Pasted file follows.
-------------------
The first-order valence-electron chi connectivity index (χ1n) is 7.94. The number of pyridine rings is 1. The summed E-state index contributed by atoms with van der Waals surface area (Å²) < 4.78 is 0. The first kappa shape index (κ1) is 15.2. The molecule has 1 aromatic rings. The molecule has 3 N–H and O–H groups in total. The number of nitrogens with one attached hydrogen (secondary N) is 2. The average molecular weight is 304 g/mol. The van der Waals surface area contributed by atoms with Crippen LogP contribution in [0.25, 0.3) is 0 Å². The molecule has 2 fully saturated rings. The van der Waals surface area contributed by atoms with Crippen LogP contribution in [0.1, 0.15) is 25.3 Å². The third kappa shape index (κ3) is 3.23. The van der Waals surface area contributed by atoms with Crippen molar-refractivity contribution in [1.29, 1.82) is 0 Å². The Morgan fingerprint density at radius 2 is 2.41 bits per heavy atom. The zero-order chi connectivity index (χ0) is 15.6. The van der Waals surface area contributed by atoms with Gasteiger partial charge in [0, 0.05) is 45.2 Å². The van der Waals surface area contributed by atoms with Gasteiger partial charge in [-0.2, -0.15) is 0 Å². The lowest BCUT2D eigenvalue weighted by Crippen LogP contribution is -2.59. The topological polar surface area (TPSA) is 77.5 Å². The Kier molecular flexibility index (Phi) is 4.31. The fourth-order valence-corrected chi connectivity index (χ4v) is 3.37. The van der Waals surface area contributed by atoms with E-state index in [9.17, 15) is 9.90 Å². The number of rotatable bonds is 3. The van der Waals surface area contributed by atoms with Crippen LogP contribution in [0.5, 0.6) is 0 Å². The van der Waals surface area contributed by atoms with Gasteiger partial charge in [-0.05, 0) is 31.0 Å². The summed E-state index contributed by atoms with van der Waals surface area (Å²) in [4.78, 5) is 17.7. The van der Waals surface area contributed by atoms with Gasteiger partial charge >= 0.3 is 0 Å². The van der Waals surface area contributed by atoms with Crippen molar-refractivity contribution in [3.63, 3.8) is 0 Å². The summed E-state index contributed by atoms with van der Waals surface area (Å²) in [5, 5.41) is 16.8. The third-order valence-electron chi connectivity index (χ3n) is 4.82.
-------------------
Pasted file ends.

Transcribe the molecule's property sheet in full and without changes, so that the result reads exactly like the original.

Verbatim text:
The first-order valence-electron chi connectivity index (χ1n) is 7.94. The number of pyridine rings is 1. The summed E-state index contributed by atoms with van der Waals surface area (Å²) < 4.78 is 0. The first kappa shape index (κ1) is 15.2. The molecule has 1 aromatic rings. The molecule has 3 N–H and O–H groups in total. The number of nitrogens with one attached hydrogen (secondary N) is 2. The average molecular weight is 304 g/mol. The van der Waals surface area contributed by atoms with Crippen LogP contribution in [0.25, 0.3) is 0 Å². The molecule has 2 fully saturated rings. The van der Waals surface area contributed by atoms with Crippen LogP contribution in [0.1, 0.15) is 25.3 Å². The third kappa shape index (κ3) is 3.23. The van der Waals surface area contributed by atoms with Crippen molar-refractivity contribution in [1.29, 1.82) is 0 Å². The Morgan fingerprint density at radius 2 is 2.41 bits per heavy atom. The zero-order chi connectivity index (χ0) is 15.6. The van der Waals surface area contributed by atoms with Gasteiger partial charge in [0, 0.05) is 45.2 Å². The van der Waals surface area contributed by atoms with Gasteiger partial charge in [-0.2, -0.15) is 0 Å². The lowest BCUT2D eigenvalue weighted by Crippen LogP contribution is -2.59. The topological polar surface area (TPSA) is 77.5 Å². The Kier molecular flexibility index (Phi) is 4.31. The fourth-order valence-corrected chi connectivity index (χ4v) is 3.37. The van der Waals surface area contributed by atoms with E-state index in [9.17, 15) is 9.90 Å². The number of rotatable bonds is 3. The van der Waals surface area contributed by atoms with Crippen LogP contribution in [0.5, 0.6) is 0 Å². The van der Waals surface area contributed by atoms with Gasteiger partial charge in [-0.05, 0) is 31.0 Å². The summed E-state index contributed by atoms with van der Waals surface area (Å²) in [4.78, 5) is 17.7. The van der Waals surface area contributed by atoms with Gasteiger partial charge >= 0.3 is 0 Å². The van der Waals surface area contributed by atoms with Crippen molar-refractivity contribution in [3.63, 3.8) is 0 Å². The summed E-state index contributed by atoms with van der Waals surface area (Å²) in [5, 5.41) is 16.8. The third-order valence-electron chi connectivity index (χ3n) is 4.82.